This Wednesday, ASG hosted the executive director of Counseling and Psychological Services (CAPS) and discussed the funding of several student groups and ASG election procedures. The meeting opened with a recap of the progress made by CAPS in the past year.
CAPS Executive Director John Dunkle described the ongoing efforts to improve the ability of students and faculty to recognize and respond to potential mental health risks.
“We are keeping more students in house, when possible,” he said. “For students who require more services, we find resources off-campus.”
CAPS, which is designed to help students manage the stresses of college life, adopted the Question-Persuade-Refer (QPR) program two years ago to facilitate the well-being of the student body and the Northwestern community as a whole.
“Since we started QPR, we’ve trained 1900 students,” Dunkle said. “We have trained all first-year medical students, peer advisers, and community assistants. We are also reaching out to faculty and staff because they are in a position to talk to students.”
This academic year has seen a 12 percent increase in requests for services from this time last year. In turn, last year was up 14 percent from the year before. Dunkle called the growth in workload and responsibility a positive step, highlighting programs like the Emotional Intelligence Course in the McCormick School of Engineering.
After Dunkle’s presentation, the ASG Election Committee presented their plan for this year’s ASG elections, including minor modifications from previous years.
The main adjustment for the upcoming elections was to curtail the length of non-verbal campaigning to just the week before the elections. Like last year, the races for four positions – Academic Vice President, Student Life Vice President, Vice President and President – will include debates prior to election day.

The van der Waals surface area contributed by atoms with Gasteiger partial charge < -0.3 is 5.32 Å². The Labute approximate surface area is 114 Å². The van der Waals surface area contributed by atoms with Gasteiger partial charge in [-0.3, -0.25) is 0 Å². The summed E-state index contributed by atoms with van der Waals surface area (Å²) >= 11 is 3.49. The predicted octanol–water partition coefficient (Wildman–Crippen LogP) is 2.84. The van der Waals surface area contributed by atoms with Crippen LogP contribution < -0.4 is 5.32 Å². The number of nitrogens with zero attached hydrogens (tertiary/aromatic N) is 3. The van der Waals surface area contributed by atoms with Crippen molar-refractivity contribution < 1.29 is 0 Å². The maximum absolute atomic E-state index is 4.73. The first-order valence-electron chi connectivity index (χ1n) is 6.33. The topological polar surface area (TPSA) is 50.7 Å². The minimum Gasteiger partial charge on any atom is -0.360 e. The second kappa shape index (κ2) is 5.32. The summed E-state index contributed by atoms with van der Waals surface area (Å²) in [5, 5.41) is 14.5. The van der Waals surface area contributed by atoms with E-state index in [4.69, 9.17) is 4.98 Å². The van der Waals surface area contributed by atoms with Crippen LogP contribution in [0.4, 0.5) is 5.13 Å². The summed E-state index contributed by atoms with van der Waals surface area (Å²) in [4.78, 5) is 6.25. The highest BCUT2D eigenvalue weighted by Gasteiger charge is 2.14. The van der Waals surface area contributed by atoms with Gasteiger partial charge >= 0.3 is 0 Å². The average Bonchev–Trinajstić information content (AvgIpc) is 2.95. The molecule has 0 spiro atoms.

After the Election Commission concluded its report, senior and president of the Muslim Culturual Student Association (MCSA) Hinasahar Muneeruddin, presented a request for the keystone event of Discover Islam Week.
“Our mission is to celebrate the diversity of Muslim cultures,” she said. “Our group has been defined by the politicization of religion, and that politicization has led to racialization.”
This year, MCSA aims to bring Asifa Quraishi-Landes, a professor from the University of Wisconsin-Madison who specializes in Islamic law and constitutional theory, to deliver a speech. After a discussion of the purposes of funding student groups, ASG voted to allocate $1500 to bring Ms. Quraishi-Landes to speak.
Later, ASG granted the Polish-American Student Alliance $650 for Polish Culture Night in March. The event will consist of dinner, followed by a student-produced Polish folk dance. Polonia, the Polish Folk Dance Ensemble of Chicago, will also perform.